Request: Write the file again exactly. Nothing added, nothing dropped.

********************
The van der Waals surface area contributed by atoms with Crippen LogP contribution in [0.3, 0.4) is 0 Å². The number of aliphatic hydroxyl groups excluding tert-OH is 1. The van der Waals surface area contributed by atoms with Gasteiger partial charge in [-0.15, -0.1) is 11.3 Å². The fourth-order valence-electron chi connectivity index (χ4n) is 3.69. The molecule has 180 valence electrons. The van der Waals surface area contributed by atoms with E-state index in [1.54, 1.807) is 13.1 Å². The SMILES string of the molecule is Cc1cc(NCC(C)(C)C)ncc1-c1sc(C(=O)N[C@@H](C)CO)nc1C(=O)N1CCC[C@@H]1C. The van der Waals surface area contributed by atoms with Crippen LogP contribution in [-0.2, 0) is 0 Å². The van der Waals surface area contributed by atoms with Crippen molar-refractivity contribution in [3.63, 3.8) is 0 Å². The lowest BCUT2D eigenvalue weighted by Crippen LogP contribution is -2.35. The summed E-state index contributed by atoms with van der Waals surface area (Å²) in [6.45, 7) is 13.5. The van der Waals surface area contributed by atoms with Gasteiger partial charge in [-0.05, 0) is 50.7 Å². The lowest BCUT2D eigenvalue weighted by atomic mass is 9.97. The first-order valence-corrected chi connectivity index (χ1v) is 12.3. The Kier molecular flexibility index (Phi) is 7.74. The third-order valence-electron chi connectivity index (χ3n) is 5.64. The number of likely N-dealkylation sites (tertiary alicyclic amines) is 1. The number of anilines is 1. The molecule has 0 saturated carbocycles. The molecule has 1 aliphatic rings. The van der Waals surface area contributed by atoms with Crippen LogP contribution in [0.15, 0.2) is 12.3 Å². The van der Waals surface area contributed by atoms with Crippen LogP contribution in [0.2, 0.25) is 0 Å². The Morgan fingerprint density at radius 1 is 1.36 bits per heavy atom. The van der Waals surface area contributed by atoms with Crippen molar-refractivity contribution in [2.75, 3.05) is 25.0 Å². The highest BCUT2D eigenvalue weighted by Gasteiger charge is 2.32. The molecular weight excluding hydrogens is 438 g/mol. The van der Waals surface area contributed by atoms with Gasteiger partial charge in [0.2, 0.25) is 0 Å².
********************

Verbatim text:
The van der Waals surface area contributed by atoms with Crippen LogP contribution in [0.3, 0.4) is 0 Å². The number of aliphatic hydroxyl groups excluding tert-OH is 1. The van der Waals surface area contributed by atoms with Gasteiger partial charge in [-0.15, -0.1) is 11.3 Å². The fourth-order valence-electron chi connectivity index (χ4n) is 3.69. The molecule has 180 valence electrons. The van der Waals surface area contributed by atoms with E-state index in [1.54, 1.807) is 13.1 Å². The SMILES string of the molecule is Cc1cc(NCC(C)(C)C)ncc1-c1sc(C(=O)N[C@@H](C)CO)nc1C(=O)N1CCC[C@@H]1C. The van der Waals surface area contributed by atoms with Crippen LogP contribution in [-0.2, 0) is 0 Å². The van der Waals surface area contributed by atoms with Crippen molar-refractivity contribution in [3.63, 3.8) is 0 Å². The lowest BCUT2D eigenvalue weighted by Crippen LogP contribution is -2.35. The summed E-state index contributed by atoms with van der Waals surface area (Å²) in [6.45, 7) is 13.5. The van der Waals surface area contributed by atoms with Gasteiger partial charge in [-0.05, 0) is 50.7 Å². The lowest BCUT2D eigenvalue weighted by atomic mass is 9.97. The first-order valence-corrected chi connectivity index (χ1v) is 12.3. The Kier molecular flexibility index (Phi) is 7.74. The third-order valence-electron chi connectivity index (χ3n) is 5.64. The number of likely N-dealkylation sites (tertiary alicyclic amines) is 1. The number of anilines is 1. The molecule has 0 saturated carbocycles. The molecule has 1 aliphatic rings. The van der Waals surface area contributed by atoms with Crippen LogP contribution in [0.15, 0.2) is 12.3 Å². The van der Waals surface area contributed by atoms with Crippen LogP contribution in [0.2, 0.25) is 0 Å². The Morgan fingerprint density at radius 1 is 1.36 bits per heavy atom. The van der Waals surface area contributed by atoms with Crippen molar-refractivity contribution in [2.75, 3.05) is 25.0 Å². The highest BCUT2D eigenvalue weighted by Gasteiger charge is 2.32. The molecular weight excluding hydrogens is 438 g/mol. The van der Waals surface area contributed by atoms with Gasteiger partial charge in [0.2, 0.25) is 0 Å².